Polish ethnic minority schools launched an open-ended strike in Lithuania on Wednesday in protest against blanket reforms on the teaching of the Lithuanian language.
Instead of going to classes, many Polish pupils were escorted by their schools to a historic pilgrimage site in Vilnius, Lithuania’s capital, gathering at the city’s Gate of Dawn, where a 17th century icon of the Virgin Mary is kept.
According to the 2011 laws, minority schools were obliged to devote 800 hours more to the study of the Lithuanian language, in order to be in sync with the rest of the country.
Today’s action is being spearheaded by the Strike Committees of Polish Schools in Lithuania, the Parents’ Forum at Polish Schools, and the Committee for the Defence of Schools.
They have repeatedly claimed that pupils’ performances will suffer in other subjects, owing to the emphasis on preparing for the end-of-school Lithuanian exam.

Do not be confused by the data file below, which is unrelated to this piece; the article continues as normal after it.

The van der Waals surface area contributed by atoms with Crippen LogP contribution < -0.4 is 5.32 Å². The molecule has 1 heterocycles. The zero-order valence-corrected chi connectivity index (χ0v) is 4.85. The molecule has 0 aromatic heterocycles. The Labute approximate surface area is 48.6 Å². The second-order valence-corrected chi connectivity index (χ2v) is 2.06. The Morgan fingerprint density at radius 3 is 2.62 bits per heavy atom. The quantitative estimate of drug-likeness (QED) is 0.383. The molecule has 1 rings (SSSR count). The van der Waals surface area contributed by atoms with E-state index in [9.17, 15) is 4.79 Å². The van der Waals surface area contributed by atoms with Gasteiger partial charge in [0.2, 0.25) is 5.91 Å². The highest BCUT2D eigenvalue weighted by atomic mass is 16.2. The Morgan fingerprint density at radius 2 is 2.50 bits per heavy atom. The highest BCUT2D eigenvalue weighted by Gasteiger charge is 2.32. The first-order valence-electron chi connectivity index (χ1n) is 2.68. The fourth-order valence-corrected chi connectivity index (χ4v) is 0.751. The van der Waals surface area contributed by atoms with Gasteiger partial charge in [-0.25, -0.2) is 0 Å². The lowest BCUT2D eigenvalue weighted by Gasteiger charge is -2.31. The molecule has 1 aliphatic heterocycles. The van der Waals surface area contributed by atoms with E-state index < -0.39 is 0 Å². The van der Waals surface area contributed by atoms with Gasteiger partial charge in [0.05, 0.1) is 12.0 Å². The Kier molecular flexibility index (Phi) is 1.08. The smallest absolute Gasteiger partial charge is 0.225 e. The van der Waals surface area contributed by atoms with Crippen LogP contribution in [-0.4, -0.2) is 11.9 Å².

The strikers are hoping that Russian minority schools will join the protest.
However, not all Polish schools believe that the action will bear fruit.
“The organizers think that perhaps they will be able to alarm the authorities,” commented Helena Gasperska, head of a Polish-Russian elementary school in Vilnius, in an interview with Poland’s Rzeczpospolita daily.
“But I doubt that the authorities will be alarmed by such things,” she added.
Currently there are about 90 schools in Lithuania where Polish is taught. They cater to about 12,000 pupils. (nh)
Picture: Parents, pupils and teachers from Lithuania’s Polish minority schools gather at pilgrimage site Gate of Dawn in Vilnius. Photo: PAP/Marcin Obara